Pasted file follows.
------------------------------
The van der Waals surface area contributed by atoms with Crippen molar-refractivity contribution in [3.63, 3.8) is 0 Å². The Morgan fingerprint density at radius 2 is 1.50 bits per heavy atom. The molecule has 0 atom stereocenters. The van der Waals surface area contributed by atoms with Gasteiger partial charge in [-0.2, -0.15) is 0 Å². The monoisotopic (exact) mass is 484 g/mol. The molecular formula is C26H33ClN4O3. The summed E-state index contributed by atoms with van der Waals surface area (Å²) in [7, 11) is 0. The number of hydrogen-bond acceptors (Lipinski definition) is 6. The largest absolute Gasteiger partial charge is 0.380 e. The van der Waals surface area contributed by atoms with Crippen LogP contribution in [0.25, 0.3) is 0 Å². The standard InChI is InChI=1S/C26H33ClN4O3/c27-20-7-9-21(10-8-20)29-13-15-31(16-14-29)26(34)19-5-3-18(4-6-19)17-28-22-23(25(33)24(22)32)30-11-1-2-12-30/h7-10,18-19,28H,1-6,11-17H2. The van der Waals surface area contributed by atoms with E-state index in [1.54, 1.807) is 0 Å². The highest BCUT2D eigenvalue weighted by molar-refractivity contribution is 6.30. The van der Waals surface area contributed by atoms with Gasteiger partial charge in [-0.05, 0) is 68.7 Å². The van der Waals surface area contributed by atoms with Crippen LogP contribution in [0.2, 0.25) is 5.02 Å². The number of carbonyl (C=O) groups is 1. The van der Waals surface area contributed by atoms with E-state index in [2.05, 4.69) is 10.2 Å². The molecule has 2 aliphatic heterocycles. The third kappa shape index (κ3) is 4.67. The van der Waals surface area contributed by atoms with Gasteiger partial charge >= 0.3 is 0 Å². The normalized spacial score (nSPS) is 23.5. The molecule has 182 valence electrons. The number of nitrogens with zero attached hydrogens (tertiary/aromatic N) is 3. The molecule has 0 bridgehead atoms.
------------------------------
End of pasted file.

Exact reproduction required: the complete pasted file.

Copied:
The van der Waals surface area contributed by atoms with Crippen molar-refractivity contribution in [3.63, 3.8) is 0 Å². The Morgan fingerprint density at radius 2 is 1.50 bits per heavy atom. The molecule has 0 atom stereocenters. The van der Waals surface area contributed by atoms with Gasteiger partial charge in [-0.2, -0.15) is 0 Å². The monoisotopic (exact) mass is 484 g/mol. The molecular formula is C26H33ClN4O3. The summed E-state index contributed by atoms with van der Waals surface area (Å²) in [7, 11) is 0. The number of hydrogen-bond acceptors (Lipinski definition) is 6. The largest absolute Gasteiger partial charge is 0.380 e. The van der Waals surface area contributed by atoms with Crippen LogP contribution in [0.25, 0.3) is 0 Å². The standard InChI is InChI=1S/C26H33ClN4O3/c27-20-7-9-21(10-8-20)29-13-15-31(16-14-29)26(34)19-5-3-18(4-6-19)17-28-22-23(25(33)24(22)32)30-11-1-2-12-30/h7-10,18-19,28H,1-6,11-17H2. The van der Waals surface area contributed by atoms with E-state index in [1.54, 1.807) is 0 Å². The highest BCUT2D eigenvalue weighted by molar-refractivity contribution is 6.30. The van der Waals surface area contributed by atoms with Gasteiger partial charge in [-0.05, 0) is 68.7 Å². The van der Waals surface area contributed by atoms with Crippen LogP contribution in [0.2, 0.25) is 5.02 Å². The number of carbonyl (C=O) groups is 1. The van der Waals surface area contributed by atoms with E-state index in [2.05, 4.69) is 10.2 Å². The molecule has 2 aliphatic heterocycles. The third kappa shape index (κ3) is 4.67. The van der Waals surface area contributed by atoms with Gasteiger partial charge >= 0.3 is 0 Å². The normalized spacial score (nSPS) is 23.5. The molecule has 182 valence electrons. The number of nitrogens with zero attached hydrogens (tertiary/aromatic N) is 3. The molecule has 0 bridgehead atoms.